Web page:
Wednesday, July 24, 2013

Earth, from space, a distant speck

By Michael J.W. Stickings

There is something both glorious and terrifying about space, and about our place in it, this tiny planet that seems like, and really is, a miniscule speck against the backdrop of a neverending vastness, a tiny particle surrounded by the awesome wonders of a universe we know so much about, and so little too.

We look outward into this vastness, with wonder, searching for answers, or just admiring the cosmos, from the perspective of earth at the center, everything in relation to us, to our planet.

But what about the other way around? What does the Earth look like when you're out there? Now we know. As Phil Plait writes at Slate:

This is nothing short of stunning: Two spacecraft on nearly opposite sides of the solar system both took pictures of the Earth at nearly the same time, showing our entire planet as not much more than a smeared flash of slightly overexposed light.

There is the image of the Earth taken by the Cassini spacecraft, orbiting Saturn. There we are, that relatively bright speck of light below the rings, 1.4 billion kilometers away.

And there is the image of Earth and the Moon taken by the Messenger spacecraft, orbiting Mercury. There we are, 50 million kilometers away.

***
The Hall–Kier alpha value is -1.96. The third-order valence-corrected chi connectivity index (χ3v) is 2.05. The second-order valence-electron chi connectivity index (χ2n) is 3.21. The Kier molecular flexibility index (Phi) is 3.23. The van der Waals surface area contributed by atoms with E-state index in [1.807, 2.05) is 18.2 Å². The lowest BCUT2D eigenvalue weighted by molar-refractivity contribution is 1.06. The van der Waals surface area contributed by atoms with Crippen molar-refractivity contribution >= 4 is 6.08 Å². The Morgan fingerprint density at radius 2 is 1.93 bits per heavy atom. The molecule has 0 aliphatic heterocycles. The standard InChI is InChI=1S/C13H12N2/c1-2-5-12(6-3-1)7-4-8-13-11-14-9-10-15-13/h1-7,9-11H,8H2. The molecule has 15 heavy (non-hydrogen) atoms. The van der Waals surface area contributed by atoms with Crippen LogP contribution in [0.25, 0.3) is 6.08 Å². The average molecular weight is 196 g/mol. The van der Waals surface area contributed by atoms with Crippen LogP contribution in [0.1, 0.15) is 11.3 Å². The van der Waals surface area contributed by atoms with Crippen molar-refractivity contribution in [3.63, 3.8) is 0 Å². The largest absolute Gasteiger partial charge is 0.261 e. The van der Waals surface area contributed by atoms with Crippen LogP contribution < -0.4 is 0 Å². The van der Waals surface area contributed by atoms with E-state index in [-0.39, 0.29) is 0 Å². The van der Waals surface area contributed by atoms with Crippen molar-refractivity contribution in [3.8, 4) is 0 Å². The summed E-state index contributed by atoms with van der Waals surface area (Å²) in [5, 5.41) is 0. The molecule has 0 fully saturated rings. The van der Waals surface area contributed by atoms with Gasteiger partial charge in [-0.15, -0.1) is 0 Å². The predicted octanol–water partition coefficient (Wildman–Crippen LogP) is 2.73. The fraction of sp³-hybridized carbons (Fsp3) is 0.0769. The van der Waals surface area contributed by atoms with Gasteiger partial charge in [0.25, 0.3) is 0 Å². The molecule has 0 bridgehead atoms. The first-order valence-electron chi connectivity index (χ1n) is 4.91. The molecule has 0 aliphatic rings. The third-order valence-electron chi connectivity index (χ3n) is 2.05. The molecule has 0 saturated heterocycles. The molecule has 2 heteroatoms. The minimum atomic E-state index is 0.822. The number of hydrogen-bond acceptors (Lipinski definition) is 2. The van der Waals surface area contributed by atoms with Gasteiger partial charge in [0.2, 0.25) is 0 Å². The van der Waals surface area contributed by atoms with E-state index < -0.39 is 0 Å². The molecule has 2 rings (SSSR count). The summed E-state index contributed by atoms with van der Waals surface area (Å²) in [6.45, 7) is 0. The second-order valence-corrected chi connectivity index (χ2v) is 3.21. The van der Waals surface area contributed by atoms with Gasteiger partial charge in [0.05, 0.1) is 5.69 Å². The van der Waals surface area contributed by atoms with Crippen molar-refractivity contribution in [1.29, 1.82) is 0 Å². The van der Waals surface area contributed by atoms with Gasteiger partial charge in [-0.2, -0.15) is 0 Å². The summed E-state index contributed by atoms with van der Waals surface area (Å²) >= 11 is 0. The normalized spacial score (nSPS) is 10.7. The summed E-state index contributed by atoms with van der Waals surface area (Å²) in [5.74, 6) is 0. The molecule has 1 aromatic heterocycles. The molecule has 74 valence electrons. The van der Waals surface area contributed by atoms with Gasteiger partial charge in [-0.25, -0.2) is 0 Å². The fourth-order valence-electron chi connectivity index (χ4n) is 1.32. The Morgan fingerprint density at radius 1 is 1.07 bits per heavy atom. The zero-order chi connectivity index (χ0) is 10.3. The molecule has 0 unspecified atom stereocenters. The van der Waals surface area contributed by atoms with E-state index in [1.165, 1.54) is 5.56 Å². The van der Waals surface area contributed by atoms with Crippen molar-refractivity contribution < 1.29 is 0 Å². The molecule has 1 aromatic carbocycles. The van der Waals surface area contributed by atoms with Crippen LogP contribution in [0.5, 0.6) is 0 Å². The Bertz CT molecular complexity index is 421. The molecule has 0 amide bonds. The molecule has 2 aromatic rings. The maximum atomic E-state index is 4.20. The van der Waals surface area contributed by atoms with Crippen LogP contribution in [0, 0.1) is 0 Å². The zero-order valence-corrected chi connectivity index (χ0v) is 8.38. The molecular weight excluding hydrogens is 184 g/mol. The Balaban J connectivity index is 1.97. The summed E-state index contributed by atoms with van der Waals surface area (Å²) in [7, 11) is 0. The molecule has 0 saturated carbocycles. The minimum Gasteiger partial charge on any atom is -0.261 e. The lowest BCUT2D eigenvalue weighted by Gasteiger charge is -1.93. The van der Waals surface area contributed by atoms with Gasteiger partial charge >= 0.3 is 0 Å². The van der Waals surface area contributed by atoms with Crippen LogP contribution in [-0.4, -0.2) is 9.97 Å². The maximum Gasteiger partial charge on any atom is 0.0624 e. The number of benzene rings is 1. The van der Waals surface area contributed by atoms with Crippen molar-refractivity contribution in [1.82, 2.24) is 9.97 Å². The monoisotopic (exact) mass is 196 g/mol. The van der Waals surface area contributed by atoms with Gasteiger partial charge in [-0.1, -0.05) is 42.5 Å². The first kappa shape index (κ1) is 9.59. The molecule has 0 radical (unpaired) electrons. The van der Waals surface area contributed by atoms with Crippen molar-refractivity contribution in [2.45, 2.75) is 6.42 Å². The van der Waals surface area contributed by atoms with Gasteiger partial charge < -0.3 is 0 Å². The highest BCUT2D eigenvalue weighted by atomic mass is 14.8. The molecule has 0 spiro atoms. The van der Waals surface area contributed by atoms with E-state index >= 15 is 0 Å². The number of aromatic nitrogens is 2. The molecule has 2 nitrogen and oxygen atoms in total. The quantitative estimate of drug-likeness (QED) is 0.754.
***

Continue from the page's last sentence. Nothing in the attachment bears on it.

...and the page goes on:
As Plait concludes, with the wonder and amazement he always brings to his writing:

[T]he legacy of these images may be the smallness, the shining insignificance and singular beauty of our planet hanging in the depths of space. Context matters. We send our robot proxies into the terrible vastness, and when they turn them around to look back at us we see ourselves for who and what we really are. We're part of that Universe, and it's an outstanding achievement even being able to acknowledge that.

Stunning indeed.

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  • Small, of course, is not insignificant. The earth is an amazing plant. For example, it has a huge magnetic field. It has an unbelievably large moon. It has plate tectonics! All of these things and more are probably necessary for the development of advanced life forms.

    What I find interesting is pretty much all of the universe scales the same. Get far enough away and galaxies look the same--including their little orbiting galaxies. But back on earth, SFO to Hong Kong is still a terrible flight.

    By Anonymous Frank Moraes, at 6:12 PM  

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